Savvy shoppers know they can save big on a loaf of bread at Dollarama.

But at more than a dozen of the Quebec-based company’s stores in Nova Scotia, there’s no bread on the shelves.

Those stores have one thing in common: there’s a Sobeys nearby.

Mary Wilson went shopping at Dollarama’s Cole Harbour location last month, and she asked a staff member if they sold bread. Wilson knew another Dollarama nearby sold bread. That’s where she usually got it.

“When I couldn’t find it, I asked one of the employees if they still carry bread,” Wilson said in an interview with the Halifax Examiner.

“He said, ‘We used to, but we don’t anymore.’ I asked him why, and he said, ‘We can’t sell it anymore because Sobeys owns the building and it’s a big moneymaker, and we’re not allowed to sell it.’”

Wilson said she was “angry” with the response.

Wilson shops around for bread

“I do have a budget, for staples especially, things I use often. I go to where I know they are going to be the best price,” she said.

“Like most people, I look for ways to save money on groceries, and yes, Superstores sell the Wonder Bread that I buy, the bread that’s owned by Canada Bread, and it was two for $6.50, but if you buy one, it’s $3.79, not $2.50 like it is in Dollarama.”

Four long beige grocery display shelves full of bread, bagels and flat bread products.
The bread display at Bedford Commons Plaza’s Dollarama store on Aug. 24, 2023. Credit: Yvette d'Entremont

Wilson said she has a car and is able to comparison shop at Sobeys, Superstore, Giant Tiger, Costco, Walmart, and Dollarama to find the best prices.

“So, I am not disadvantaged in all of this,” said Wilson. “My anger is that bread is a staple. In my opinion, it’s a staple food. Why are there so many prices on it and why is there such a huge markup? Why isn’t it regulated like milk? Why are they making money off a food that is a staple?”

Wilson said she didn’t contact Dollarama’s head office or ask the staff at the Cole Harbour location if the policy on bread applied to other products Dollarama sells that Sobeys or other retailers might sell.

Dollarama is a Quebec-based chain of retail stores with more than 1,000 locations across Canada. The stores sell products at various price points from $5 and under.

The Examiner goes shopping

On Friday, the Examiner went bread shopping.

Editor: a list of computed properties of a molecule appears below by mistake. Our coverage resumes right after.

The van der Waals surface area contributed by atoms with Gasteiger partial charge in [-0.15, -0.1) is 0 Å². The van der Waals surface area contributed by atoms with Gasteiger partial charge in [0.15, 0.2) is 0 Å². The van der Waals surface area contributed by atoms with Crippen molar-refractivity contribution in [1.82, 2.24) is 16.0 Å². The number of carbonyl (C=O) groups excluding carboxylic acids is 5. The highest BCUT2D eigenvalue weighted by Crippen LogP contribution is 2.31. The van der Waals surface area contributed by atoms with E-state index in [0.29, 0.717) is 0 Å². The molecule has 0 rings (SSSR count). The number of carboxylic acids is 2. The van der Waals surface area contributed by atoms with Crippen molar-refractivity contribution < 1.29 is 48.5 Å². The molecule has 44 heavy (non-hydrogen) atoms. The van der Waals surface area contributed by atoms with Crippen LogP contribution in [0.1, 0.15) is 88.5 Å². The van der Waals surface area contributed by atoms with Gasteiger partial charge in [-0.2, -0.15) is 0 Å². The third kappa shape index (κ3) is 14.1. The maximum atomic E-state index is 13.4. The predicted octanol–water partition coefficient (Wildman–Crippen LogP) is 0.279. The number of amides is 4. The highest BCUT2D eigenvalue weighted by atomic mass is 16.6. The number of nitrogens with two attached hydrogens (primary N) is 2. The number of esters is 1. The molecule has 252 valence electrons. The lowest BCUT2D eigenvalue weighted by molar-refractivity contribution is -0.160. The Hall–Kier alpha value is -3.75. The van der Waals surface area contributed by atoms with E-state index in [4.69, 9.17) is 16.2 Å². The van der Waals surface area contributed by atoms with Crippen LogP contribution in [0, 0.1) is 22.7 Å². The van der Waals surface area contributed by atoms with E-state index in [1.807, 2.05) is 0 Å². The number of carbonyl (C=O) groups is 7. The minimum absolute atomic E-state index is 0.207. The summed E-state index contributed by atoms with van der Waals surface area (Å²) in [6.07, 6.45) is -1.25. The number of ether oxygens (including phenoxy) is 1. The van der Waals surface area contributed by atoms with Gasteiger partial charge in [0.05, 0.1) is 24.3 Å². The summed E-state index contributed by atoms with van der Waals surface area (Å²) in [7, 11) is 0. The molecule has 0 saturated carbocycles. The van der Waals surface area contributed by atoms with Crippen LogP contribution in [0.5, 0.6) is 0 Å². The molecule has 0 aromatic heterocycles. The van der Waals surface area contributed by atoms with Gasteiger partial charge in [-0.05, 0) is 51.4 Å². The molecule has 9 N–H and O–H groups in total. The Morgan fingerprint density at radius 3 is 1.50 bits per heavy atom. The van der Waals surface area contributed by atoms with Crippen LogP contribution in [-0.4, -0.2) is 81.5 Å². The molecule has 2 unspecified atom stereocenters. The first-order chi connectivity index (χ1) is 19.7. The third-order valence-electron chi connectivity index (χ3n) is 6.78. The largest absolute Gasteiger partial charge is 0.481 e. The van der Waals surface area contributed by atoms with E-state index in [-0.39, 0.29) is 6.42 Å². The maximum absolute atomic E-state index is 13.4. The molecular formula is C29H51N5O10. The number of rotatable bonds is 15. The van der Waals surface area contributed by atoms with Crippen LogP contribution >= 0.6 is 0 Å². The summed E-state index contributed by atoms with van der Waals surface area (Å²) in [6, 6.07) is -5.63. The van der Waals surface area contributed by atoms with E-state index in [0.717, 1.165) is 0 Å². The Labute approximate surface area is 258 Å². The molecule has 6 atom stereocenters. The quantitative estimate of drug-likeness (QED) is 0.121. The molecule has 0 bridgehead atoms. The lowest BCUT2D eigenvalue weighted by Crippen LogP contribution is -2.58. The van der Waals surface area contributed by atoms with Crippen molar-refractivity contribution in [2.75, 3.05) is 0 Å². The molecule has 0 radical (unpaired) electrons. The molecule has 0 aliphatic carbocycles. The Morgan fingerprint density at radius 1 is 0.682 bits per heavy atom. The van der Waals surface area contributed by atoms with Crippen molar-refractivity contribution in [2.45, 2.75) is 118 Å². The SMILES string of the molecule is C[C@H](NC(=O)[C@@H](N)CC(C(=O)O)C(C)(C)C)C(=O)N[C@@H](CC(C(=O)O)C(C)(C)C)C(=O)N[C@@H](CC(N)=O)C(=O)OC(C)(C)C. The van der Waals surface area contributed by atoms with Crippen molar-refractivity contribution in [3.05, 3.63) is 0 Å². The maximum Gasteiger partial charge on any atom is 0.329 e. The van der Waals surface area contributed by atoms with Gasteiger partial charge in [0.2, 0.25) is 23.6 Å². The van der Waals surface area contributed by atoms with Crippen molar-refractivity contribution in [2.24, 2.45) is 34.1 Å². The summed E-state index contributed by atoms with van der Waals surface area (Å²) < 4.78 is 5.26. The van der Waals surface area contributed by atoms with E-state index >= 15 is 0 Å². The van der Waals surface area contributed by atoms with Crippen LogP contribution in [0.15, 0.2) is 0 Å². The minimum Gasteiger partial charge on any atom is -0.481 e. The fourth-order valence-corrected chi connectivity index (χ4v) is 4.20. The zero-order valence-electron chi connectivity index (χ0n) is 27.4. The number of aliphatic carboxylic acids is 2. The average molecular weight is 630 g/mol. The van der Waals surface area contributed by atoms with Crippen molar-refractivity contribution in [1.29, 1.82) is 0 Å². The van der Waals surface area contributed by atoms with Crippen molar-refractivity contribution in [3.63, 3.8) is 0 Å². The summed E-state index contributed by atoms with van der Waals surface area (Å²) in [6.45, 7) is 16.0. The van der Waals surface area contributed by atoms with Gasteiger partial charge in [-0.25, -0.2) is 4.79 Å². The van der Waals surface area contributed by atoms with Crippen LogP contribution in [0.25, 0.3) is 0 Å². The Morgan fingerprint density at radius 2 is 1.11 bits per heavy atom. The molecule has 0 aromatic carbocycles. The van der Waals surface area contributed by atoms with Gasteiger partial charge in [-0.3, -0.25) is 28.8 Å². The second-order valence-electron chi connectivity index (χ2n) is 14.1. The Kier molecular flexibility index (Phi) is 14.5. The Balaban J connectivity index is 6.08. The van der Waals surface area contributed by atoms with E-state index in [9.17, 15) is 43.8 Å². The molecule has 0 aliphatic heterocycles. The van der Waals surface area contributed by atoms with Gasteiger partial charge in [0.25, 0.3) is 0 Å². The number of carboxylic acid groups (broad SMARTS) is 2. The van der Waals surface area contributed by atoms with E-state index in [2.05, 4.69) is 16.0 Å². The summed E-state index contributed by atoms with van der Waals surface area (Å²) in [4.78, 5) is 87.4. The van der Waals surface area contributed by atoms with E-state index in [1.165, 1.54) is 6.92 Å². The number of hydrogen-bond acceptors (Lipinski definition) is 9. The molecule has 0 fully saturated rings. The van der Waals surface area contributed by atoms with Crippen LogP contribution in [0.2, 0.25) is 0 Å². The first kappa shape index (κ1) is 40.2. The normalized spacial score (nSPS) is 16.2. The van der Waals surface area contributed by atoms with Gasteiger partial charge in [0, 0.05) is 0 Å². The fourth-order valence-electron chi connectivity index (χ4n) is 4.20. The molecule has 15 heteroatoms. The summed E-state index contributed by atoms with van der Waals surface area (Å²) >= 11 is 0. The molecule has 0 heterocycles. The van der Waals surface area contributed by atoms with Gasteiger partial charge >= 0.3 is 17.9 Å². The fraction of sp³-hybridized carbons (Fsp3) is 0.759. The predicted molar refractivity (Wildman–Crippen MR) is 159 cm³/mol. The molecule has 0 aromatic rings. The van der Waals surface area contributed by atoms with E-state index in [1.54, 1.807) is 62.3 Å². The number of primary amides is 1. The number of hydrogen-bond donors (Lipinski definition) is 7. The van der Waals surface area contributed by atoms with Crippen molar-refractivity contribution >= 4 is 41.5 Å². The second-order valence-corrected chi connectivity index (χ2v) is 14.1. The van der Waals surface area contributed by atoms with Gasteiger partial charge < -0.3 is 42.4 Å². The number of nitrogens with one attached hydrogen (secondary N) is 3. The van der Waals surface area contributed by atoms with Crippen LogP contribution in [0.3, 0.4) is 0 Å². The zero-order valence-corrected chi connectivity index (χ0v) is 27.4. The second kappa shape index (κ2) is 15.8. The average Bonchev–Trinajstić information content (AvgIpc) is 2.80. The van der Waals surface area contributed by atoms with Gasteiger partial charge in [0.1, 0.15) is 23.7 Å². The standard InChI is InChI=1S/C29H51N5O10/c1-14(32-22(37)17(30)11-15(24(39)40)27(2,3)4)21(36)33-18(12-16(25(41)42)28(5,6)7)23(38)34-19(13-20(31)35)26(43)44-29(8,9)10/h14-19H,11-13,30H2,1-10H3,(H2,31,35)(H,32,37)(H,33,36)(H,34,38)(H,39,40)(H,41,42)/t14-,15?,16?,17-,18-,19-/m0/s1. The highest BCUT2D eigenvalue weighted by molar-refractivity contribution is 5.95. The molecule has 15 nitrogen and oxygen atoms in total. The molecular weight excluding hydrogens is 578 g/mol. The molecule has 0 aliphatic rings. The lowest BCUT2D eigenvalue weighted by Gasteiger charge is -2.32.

Two loaves of bread in plastic bags on a dark grey countertop. The bread on the left is white bread in a red, yellow, blue, and white branded Wonder Bread bag. And the bread on the left is 14-grain bread in a red and yellow branded Country Harvest bag.
The bread purchased from the Dollarama: A bag of white Wonder Bread for $2.50; and a bag of Country Harvest 14-grain bread for $3. Credit: Suzanne Rent

At the Dollarama in Clayton Park, we purchased a loaf of white Wonder Bread for $2.50 and a loaf of Country Harvest 14-grain bread for $3.

At Sobeys, we purchased a loaf of Compliments white bread for $3.29, a loaf of Ben’s Holsum white bread for $3.69, and a loaf of Dempster’s 12-grain bread for $4. We were told Sobeys doesn’t carry the Wonder Bread brand.

Three loaves of bread in plastic bags sit on a dark grey countertop. The bag to the far left is white bread in a red, blue bag. The bread in the centre is 12-grain bred in a red branded bag, and the bag on the far right is white bread in a plate blue plastic branded bag.
The bread purchased from Sobeys in Clayton Park: Ben’s Holsum white bread for $3.69; Dempster’s 12-grain bread for $4; and Compliments white bread for $3.29. Credit: Suzanne Rent

A pattern emerges

The Halifax Examiner called or visited Dollarama locations across Nova Scotia, 43 in total. Here’s a map showing which stores sell bread, and which don’t:

Based on these calls and visits, property records searches, and corporate landlords’ websites, the Examiner has identified a pattern: when a Dollarama in Nova Scotia shares a property with a Sobeys, it doesn’t sell bread.

In some of those cases, Sobeys is also effectively the landlord, through Crombie REIT, the real estate investment trust in which the grocer’s parent company owns a 41.5% stake. But the pattern holds no matter the landlord.

There are four exceptions, however. The Dollaramas in Antigonish and Cole Harbour don’t sell bread, and don’t share a property with Sobeys. In both cases, there is a Sobeys in the immediate area, but it’s on a different, Crombie-owned property.

And the Dollaramas in Windsor and North Sydney are located in malls where there is a Sobeys store, and those Dollaramas do sell bread. Neither property is owned by Crombie.

When we stopped at one Dollarama location, we asked the clerk at the checkout if they sold bread. They said no, because it was a competing product with the Sobeys in the same building.

'Apparently, they don’t let us'

During some of our visits and phone calls to stores, some staff at Dollarama locations told us they weren't permitted to sell bread because their stores are in the same buildings as a Sobeys or close to a Sobeys location.